My impression is that people like you are pretty rare, but all of this is based off subjective impressions and I could be very wrong.
Have you met a lot of other people who came to AI safety from some background other than the Yudkowsky/Superintelligence cluster?
My understanding of the hinge of history argument is that the current time has more leverage than either the past or future. Even if that's true, it doesn't necessarily mean that it's any more obvious what needs to be done to influence the future.
If I believed that e.g. AI is obviously the most important lever right now, and think I know which direction to push that lever, I would ask myself "using the same reasoning, which levers would I be trying to push where in 1920". As far as I can tell this is pretty agnostic about how easy it is to push these levers around, just which you would want to be pushing.
Thanks! I ended up expanding it significantly and posting the full version here.
Thought experiment for longtermism: if you were alive in 1920 trying to have the largest possible impact today, would the ideas you came up with without the benefit of hindsight still have an effect today?
I find this a useful intuition pump in general. If someone says "X will happen in 50 years" I think of myself looking at 2020 from 1970, asking how many of that sort of prediction I made then would have been accurate now. The world in 50 years is going to be at least as hard to imagine (hopefully more, given exponential growth) to us as the world of today would have from 1970. What did we know? What did we completely miss? What kinds of systematic mistakes might we be making?
Thanks for the links, I googled briefly before I wrote this to check my memory and couldn't find anything. I think what formed my impression was that even in very detailed conversations/writing on AI, as far as I could tell by default there was no mention or implicit acknowledgement of the possibility. On reflection I'm not sure if I would expect it to be even if people did think it was likely, though.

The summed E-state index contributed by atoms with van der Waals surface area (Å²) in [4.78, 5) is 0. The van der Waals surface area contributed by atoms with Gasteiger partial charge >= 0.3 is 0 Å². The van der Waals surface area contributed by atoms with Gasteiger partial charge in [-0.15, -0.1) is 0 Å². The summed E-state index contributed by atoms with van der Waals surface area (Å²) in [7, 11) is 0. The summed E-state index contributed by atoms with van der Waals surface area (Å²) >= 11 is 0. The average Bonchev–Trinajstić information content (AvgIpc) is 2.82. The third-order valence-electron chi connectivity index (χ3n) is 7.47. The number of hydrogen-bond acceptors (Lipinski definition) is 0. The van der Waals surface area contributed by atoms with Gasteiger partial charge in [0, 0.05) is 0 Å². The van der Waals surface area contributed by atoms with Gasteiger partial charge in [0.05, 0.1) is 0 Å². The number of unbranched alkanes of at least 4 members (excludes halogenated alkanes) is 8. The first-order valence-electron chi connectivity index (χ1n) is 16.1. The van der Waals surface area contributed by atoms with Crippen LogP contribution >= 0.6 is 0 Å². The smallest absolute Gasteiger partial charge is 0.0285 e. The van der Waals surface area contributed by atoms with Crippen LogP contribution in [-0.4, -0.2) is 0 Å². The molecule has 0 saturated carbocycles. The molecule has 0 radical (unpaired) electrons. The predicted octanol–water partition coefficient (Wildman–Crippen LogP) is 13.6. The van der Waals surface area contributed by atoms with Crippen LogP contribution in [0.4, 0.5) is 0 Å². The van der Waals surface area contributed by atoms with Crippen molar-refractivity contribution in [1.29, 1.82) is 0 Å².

EA-style discussion about AI seems to dismiss out of hand the possibility that AI might be sentient. I can’t find an example, but the possibility seems generally scoffed at in the same tone people dismiss Skynet and killer robot scenarios. Bostrom’s simulation hypothesis, however, is broadly accepted as at the very least an interestingly plausible argument.
These two stances seem entirely incompatible - if silicon can create a whole world inside of which are sentient minds, why can’t it just create the minds with no need for the framing... (read more)
I think there are many examples of EAs thinking about the possibility that AI might be sentient by default. Some examples I can think of off the top of my head:
An argument in favor of slow takeoff scenarios being generally safer is that we will get to see and experiment with the precursor AIs before they become capable of causing x-risks. Even if the behavior of this precursor AI is predictive of the superhuman AI’s, our ability to use it depends on the reaction to the potential dangers of this precursor AI. A society confident that there is no danger from increasing the capabilities of the machine that has been successfully running its electrical grid gains much less of an advantage from a slow takeoff (a... (read more)